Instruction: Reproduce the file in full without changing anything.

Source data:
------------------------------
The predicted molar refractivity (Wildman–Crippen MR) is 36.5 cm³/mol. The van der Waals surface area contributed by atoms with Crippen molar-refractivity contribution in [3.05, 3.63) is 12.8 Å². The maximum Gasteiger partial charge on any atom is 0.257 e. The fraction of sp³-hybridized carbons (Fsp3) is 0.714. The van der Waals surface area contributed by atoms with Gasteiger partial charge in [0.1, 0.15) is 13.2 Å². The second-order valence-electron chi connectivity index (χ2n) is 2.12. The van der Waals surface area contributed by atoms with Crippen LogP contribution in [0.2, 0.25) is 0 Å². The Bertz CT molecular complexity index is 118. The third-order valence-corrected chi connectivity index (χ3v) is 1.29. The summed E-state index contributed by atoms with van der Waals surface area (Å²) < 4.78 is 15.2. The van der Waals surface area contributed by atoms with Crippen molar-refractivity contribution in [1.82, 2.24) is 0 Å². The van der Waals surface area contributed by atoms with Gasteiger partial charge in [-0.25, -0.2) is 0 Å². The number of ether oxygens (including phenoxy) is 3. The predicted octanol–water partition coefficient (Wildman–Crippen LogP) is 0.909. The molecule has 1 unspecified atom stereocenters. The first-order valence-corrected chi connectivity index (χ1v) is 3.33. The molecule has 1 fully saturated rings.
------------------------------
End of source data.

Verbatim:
The predicted molar refractivity (Wildman–Crippen MR) is 36.5 cm³/mol. The van der Waals surface area contributed by atoms with Crippen molar-refractivity contribution in [3.05, 3.63) is 12.8 Å². The maximum Gasteiger partial charge on any atom is 0.257 e. The fraction of sp³-hybridized carbons (Fsp3) is 0.714. The van der Waals surface area contributed by atoms with Gasteiger partial charge in [0.1, 0.15) is 13.2 Å². The second-order valence-electron chi connectivity index (χ2n) is 2.12. The van der Waals surface area contributed by atoms with Crippen LogP contribution in [0.2, 0.25) is 0 Å². The Bertz CT molecular complexity index is 118. The third-order valence-corrected chi connectivity index (χ3v) is 1.29. The summed E-state index contributed by atoms with van der Waals surface area (Å²) < 4.78 is 15.2. The van der Waals surface area contributed by atoms with Crippen molar-refractivity contribution in [1.82, 2.24) is 0 Å². The van der Waals surface area contributed by atoms with Gasteiger partial charge in [-0.25, -0.2) is 0 Å². The number of ether oxygens (including phenoxy) is 3. The predicted octanol–water partition coefficient (Wildman–Crippen LogP) is 0.909. The molecule has 1 unspecified atom stereocenters. The first-order valence-corrected chi connectivity index (χ1v) is 3.33. The molecule has 1 fully saturated rings.